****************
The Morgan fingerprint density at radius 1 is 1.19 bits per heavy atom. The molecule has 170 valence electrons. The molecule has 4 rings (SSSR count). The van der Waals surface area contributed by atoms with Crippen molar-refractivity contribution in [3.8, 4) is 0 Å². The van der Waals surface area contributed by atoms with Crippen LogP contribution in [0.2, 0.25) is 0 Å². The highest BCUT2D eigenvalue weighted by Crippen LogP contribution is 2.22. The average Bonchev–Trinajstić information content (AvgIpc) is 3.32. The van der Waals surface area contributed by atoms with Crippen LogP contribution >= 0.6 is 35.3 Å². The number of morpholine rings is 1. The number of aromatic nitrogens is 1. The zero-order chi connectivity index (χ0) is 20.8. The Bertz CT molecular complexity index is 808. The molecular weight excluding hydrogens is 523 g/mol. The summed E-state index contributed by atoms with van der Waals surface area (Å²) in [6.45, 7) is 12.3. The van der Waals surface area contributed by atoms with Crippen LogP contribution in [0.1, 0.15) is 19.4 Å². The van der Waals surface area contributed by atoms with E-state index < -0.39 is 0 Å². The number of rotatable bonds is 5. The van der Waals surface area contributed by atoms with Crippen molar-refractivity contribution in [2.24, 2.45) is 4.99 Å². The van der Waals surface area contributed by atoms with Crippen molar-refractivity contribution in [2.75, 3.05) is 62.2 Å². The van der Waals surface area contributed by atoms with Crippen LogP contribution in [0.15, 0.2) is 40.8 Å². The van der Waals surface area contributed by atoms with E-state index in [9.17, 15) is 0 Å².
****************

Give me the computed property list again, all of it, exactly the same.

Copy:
The Morgan fingerprint density at radius 1 is 1.19 bits per heavy atom. The molecule has 170 valence electrons. The molecule has 4 rings (SSSR count). The van der Waals surface area contributed by atoms with Crippen molar-refractivity contribution in [3.8, 4) is 0 Å². The van der Waals surface area contributed by atoms with Crippen LogP contribution in [0.2, 0.25) is 0 Å². The highest BCUT2D eigenvalue weighted by Crippen LogP contribution is 2.22. The average Bonchev–Trinajstić information content (AvgIpc) is 3.32. The van der Waals surface area contributed by atoms with Crippen LogP contribution >= 0.6 is 35.3 Å². The number of morpholine rings is 1. The number of aromatic nitrogens is 1. The zero-order chi connectivity index (χ0) is 20.8. The Bertz CT molecular complexity index is 808. The molecular weight excluding hydrogens is 523 g/mol. The summed E-state index contributed by atoms with van der Waals surface area (Å²) in [6.45, 7) is 12.3. The van der Waals surface area contributed by atoms with Crippen LogP contribution in [0.1, 0.15) is 19.4 Å². The van der Waals surface area contributed by atoms with E-state index < -0.39 is 0 Å². The number of rotatable bonds is 5. The van der Waals surface area contributed by atoms with Crippen molar-refractivity contribution in [2.24, 2.45) is 4.99 Å². The van der Waals surface area contributed by atoms with Crippen molar-refractivity contribution in [2.75, 3.05) is 62.2 Å². The van der Waals surface area contributed by atoms with Crippen LogP contribution in [0.15, 0.2) is 40.8 Å². The van der Waals surface area contributed by atoms with E-state index in [9.17, 15) is 0 Å².